a new hope for healthcare
Just a couple of weeks away from the Affordable Care Act’s open enrollment period – now just half as long as usual, thanks to the Trump administration’s active sabotage – the politics around healthcare remain opaque, and in fact are possibly even more confusing this week than last, when President Trump cut off federal subsidies for insurance programs that helped the sick and the poor.
There is, however, some good news: a pair of bipartisan senators, Republican Lamar Alexander of Tennessee and Democrat Patty Murray of Washington, have completed a draft of a proposal that would stabilize the markets for the next two or three years (during which time Republicans will presumably be working on a longer-term, and much more ideologically consistent, replacement). The bill draft, officially released on Thursday with an impressive list of 24 bipartisan co-sponsors (12 from each party), does a handful of things, according to a summary document provided to NPR:
- It restores the federal subsidies Trump just eliminated, called cost-sharing reductions (or CSRs), through 2019;
- It reinvests in outreach and enrollment, which is another area the administration has sought to sabotage by various means, most notably trimming the length of the open enrollment period, pulling ads and cutting the program’s advertising budget by 90 percent, and announcing, sort of inexplicably, that it will be shutting down the enrollment website for 12 hours at a time every Sunday during the open enrollment period;
- It tweaks the law’s 1332 waiver provision to “allow states to propose innovative value-based insurance designs” and streamlines the review process – the 1332, by the way, is another aspect of ACA the Trump administration has been sabotaging;
- It expands eligibility for catastrophic plans for people over 30, and mandates that, despite expanded eligibility, that particular market remains a single risk pool, so premiums won’t go up for folks “with serious medical risks”;
- It directs the Trump administration to build a regulatory framework around interstate health compacts, something the ACA as is does not do.
It’s not tough to tell why different aspects of this would appeal to both parties: keeping the CSRs in place for now goes a long way to stabilizing the marketplace and ensuring millions of low-income people get to keep their health insurance – that’s one in the plus column for Democrats, who’re invested in seeing ACA function – and streamlining the 1332 waiver provision process, combined with enshrining interstate health compacts, gives states and businesses more flexibility to try out various other healthcare solutions – a big win for Republicans subscribing to free market principles. Plus the optics on a bipartisan bill are mostly pretty good for a Congress that’s struggled with gridlock and hyper-partisanship for nearly a decade now.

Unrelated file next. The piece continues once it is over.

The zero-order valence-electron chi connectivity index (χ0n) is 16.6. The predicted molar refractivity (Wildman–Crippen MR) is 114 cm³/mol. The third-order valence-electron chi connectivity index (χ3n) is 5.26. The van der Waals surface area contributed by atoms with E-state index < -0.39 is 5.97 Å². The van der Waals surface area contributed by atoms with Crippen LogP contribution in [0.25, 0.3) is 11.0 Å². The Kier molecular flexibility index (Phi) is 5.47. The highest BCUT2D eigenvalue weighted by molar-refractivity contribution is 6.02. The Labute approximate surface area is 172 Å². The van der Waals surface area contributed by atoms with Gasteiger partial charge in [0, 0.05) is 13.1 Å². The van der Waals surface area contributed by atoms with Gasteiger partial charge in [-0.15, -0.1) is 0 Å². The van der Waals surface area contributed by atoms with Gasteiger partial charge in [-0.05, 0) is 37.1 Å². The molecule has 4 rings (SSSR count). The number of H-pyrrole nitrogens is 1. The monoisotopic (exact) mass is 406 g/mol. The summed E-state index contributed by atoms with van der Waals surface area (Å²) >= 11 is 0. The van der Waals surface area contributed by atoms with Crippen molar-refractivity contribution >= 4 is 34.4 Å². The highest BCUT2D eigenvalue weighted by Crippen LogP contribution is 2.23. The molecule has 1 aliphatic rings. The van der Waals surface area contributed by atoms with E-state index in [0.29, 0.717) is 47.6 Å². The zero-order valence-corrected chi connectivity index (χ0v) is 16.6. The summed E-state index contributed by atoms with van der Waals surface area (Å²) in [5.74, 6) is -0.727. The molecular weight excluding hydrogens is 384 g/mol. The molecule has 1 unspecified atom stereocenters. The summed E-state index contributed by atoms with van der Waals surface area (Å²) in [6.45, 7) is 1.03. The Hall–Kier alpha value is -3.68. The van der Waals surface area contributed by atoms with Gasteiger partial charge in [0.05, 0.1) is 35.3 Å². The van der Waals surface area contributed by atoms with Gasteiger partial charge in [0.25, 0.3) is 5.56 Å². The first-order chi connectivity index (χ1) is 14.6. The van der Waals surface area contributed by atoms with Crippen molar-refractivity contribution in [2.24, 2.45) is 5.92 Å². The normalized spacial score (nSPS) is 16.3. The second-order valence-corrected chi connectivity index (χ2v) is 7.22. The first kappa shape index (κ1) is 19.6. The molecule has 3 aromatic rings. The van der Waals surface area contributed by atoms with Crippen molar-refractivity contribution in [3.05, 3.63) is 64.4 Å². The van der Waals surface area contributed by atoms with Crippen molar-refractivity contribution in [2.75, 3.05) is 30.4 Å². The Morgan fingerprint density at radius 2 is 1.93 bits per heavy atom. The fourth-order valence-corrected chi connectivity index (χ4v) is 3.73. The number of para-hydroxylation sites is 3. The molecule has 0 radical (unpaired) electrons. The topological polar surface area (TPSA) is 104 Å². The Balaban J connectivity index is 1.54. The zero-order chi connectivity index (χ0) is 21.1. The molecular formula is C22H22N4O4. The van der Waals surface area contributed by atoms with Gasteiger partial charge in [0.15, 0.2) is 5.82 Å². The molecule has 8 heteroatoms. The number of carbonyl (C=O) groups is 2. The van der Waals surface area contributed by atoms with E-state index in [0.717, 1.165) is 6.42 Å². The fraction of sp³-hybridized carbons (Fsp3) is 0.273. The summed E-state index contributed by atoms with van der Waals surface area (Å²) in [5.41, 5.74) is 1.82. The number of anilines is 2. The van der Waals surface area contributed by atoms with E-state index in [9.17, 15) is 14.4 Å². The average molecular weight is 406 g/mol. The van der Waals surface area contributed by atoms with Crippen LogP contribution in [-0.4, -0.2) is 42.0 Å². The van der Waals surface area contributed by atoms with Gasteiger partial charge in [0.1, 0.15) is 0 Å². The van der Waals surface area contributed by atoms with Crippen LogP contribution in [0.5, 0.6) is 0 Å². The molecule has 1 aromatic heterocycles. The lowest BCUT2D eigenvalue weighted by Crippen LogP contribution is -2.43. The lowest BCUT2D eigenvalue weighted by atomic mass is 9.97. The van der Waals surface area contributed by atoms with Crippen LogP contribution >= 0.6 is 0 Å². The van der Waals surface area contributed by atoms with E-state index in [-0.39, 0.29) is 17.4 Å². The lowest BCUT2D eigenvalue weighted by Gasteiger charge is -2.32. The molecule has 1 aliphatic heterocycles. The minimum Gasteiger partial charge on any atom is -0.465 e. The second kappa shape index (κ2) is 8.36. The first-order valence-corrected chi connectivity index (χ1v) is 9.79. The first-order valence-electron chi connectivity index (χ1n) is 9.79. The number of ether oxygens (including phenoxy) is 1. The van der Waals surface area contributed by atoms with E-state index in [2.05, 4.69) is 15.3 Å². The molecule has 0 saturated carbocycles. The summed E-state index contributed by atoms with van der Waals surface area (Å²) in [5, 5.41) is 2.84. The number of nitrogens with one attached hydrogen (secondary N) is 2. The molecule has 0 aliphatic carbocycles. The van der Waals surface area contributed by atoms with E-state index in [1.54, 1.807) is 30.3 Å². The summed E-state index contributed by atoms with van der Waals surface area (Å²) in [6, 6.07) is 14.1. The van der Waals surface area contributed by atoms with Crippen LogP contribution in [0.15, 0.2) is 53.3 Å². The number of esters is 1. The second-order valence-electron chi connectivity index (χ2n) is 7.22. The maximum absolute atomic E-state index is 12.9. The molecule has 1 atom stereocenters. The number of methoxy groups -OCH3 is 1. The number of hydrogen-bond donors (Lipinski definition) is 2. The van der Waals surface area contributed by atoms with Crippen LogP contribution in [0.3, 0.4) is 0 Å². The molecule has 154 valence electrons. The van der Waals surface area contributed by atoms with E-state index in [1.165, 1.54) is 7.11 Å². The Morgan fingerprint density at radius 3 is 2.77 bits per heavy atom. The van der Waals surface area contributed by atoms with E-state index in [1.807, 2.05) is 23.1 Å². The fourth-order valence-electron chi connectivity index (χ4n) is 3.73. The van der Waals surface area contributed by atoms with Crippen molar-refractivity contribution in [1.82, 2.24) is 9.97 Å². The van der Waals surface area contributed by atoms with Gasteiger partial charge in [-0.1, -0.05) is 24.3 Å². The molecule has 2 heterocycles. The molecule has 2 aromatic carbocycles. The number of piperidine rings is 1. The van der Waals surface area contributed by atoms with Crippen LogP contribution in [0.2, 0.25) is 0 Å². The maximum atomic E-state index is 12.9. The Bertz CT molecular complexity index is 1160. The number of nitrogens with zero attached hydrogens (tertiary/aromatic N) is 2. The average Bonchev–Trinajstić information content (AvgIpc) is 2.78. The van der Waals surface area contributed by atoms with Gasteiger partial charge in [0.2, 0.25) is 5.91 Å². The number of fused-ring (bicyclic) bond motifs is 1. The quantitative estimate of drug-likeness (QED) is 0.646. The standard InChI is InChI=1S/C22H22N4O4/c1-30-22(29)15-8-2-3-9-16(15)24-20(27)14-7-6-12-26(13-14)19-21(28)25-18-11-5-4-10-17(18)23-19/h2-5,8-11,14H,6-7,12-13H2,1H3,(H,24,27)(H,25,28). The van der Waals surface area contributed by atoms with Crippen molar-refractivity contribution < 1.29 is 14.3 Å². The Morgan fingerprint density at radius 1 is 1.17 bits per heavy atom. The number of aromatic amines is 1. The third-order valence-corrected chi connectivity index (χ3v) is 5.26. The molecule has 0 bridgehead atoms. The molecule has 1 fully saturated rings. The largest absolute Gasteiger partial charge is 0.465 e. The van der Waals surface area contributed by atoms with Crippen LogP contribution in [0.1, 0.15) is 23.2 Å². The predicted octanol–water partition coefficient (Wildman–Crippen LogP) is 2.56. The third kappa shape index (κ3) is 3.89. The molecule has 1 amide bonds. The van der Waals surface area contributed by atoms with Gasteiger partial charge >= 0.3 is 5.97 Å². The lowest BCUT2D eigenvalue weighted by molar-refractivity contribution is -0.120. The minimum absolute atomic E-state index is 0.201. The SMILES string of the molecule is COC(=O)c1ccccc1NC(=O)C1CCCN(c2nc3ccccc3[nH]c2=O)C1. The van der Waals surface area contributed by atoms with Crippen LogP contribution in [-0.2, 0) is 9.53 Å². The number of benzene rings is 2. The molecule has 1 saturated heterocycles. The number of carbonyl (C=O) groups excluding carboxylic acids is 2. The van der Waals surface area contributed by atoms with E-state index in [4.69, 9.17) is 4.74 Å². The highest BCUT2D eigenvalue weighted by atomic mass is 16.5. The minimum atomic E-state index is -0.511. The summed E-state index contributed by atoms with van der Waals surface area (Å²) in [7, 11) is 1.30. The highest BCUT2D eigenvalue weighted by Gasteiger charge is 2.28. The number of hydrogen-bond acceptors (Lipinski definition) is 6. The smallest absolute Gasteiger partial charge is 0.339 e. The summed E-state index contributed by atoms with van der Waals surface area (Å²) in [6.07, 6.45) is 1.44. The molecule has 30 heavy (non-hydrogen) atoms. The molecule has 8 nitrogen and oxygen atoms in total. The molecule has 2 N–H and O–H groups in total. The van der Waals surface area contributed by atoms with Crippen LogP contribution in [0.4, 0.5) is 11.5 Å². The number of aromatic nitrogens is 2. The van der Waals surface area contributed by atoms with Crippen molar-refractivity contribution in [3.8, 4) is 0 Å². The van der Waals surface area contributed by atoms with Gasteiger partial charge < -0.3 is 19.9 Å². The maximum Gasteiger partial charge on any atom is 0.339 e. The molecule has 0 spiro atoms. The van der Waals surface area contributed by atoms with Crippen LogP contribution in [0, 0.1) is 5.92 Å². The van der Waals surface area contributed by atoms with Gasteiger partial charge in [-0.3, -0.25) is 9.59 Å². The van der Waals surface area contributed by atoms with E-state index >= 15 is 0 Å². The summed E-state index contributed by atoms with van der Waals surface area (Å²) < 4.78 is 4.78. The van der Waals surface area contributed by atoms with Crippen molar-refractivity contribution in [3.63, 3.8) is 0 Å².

The Editors at the National Review came out against the bill, arguing that “in exchange for appropriating the Obamacare funds, Republicans would get…nothing much.”
At the New Yorker, Ryan Lizza argues that we should pay close attention to the developing relationship between Trump and congressional Democrats, claiming that “the real deal will happen December,” during the budget negotiations.
The problem is that most Senate Republicans likely won’t support the bill – mostly because, as Dylan Scott points out at Vox, they’ve spent years talking about repealing Obamacare, not fixing it – and so it won’t make a whole lot of sense for Mitch McConnell to bring to floor vote a bill that most of his caucus can’t vote for without looking hypocritical. Again, it’s optics: with the GOP establishment under siege by Bannon and co., it’s a tough sell to get McConnell to do something that alienates an increasingly extremist base and gives the hardliners serious ammo in 2018.
The other problem is the president, whose support has waffled despite behind-the-scenes work to get the thing done. When asked on Tuesday what he thought about the Alexander-Murray effort, he had this to say:
So they are indeed working, but it is a short-term solution so that we don't have this very dangerous little period -- including dangerous periods for insurance companies, by the way. For a period of one year, two years, we will have a very good solution.
By Wednesday, though, he’d reversed his position: on Twitter, he wrote that he was “supportive of Lamar as a person & also of the process, but I can never support bailing out ins co’s who have made a fortune w/O’Care,” and on Thursday, Marc Short, a senior White House aide, refined the message when he said on CNN that Trump “would demand steps toward repealing Obamacare in any healthcare legislation.”
If you’ve been following politics then you know that Trump’s reversal is not all that surprising (see: DACA), and as Chris Cillizza observes at CNN, Trump has been against the CSRs all along, and it’s possible that “he had no real idea what was in Alexander’s legislation.”
What this means is that, despite the fact that the votes are there, the bill’s probably not going to be put in play – at least not yet. However: there will be an opportunity in December, when negotiations over the FY2018 budget will take place. As Dylan Scott writes in that same Vox article, “government spending bills need 60 votes, so the minority has a lot of leverage” – which means the Democrats can bargain for Alexander-Murray, depending on how they prioritize their wish list (DACA’s another looming issue, as is the Children’s Health Insurance Program, which used to provide health insurance to 9 million children, until Congress let it expire three weeks ago).